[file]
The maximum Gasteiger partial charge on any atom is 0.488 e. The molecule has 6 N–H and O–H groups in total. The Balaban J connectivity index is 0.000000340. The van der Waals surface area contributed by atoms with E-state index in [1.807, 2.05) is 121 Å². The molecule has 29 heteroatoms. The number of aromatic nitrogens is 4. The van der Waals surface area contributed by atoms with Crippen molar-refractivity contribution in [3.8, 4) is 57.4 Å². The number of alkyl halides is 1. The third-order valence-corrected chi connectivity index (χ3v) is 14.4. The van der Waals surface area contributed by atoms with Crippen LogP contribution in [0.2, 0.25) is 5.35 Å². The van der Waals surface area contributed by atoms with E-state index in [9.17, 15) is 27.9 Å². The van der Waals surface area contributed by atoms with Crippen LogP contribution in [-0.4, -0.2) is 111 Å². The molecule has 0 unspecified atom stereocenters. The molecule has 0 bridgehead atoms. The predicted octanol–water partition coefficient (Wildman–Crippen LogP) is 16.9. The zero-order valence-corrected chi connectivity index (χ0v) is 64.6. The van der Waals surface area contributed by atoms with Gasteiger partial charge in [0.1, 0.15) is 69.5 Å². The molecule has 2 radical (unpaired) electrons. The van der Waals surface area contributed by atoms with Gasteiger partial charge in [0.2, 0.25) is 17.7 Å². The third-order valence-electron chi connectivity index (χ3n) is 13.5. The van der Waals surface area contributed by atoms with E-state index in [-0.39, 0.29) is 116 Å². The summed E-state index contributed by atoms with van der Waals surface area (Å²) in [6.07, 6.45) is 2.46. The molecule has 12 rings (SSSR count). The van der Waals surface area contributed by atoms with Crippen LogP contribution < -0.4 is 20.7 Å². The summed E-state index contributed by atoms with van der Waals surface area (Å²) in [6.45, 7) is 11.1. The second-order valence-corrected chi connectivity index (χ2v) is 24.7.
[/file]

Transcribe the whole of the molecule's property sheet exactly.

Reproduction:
The maximum Gasteiger partial charge on any atom is 0.488 e. The molecule has 6 N–H and O–H groups in total. The Balaban J connectivity index is 0.000000340. The van der Waals surface area contributed by atoms with E-state index in [1.807, 2.05) is 121 Å². The molecule has 29 heteroatoms. The number of aromatic nitrogens is 4. The van der Waals surface area contributed by atoms with Crippen molar-refractivity contribution in [3.8, 4) is 57.4 Å². The number of alkyl halides is 1. The third-order valence-corrected chi connectivity index (χ3v) is 14.4. The van der Waals surface area contributed by atoms with Crippen LogP contribution in [0.2, 0.25) is 5.35 Å². The van der Waals surface area contributed by atoms with E-state index in [9.17, 15) is 27.9 Å². The van der Waals surface area contributed by atoms with Crippen LogP contribution in [-0.4, -0.2) is 111 Å². The molecule has 0 unspecified atom stereocenters. The molecule has 0 bridgehead atoms. The predicted octanol–water partition coefficient (Wildman–Crippen LogP) is 16.9. The zero-order valence-corrected chi connectivity index (χ0v) is 64.6. The van der Waals surface area contributed by atoms with Gasteiger partial charge in [0.1, 0.15) is 69.5 Å². The molecule has 2 radical (unpaired) electrons. The van der Waals surface area contributed by atoms with Gasteiger partial charge in [0.2, 0.25) is 17.7 Å². The third-order valence-electron chi connectivity index (χ3n) is 13.5. The van der Waals surface area contributed by atoms with E-state index in [-0.39, 0.29) is 116 Å². The summed E-state index contributed by atoms with van der Waals surface area (Å²) in [6.07, 6.45) is 2.46. The molecule has 12 rings (SSSR count). The van der Waals surface area contributed by atoms with Crippen LogP contribution < -0.4 is 20.7 Å². The summed E-state index contributed by atoms with van der Waals surface area (Å²) in [6.45, 7) is 11.1. The second-order valence-corrected chi connectivity index (χ2v) is 24.7.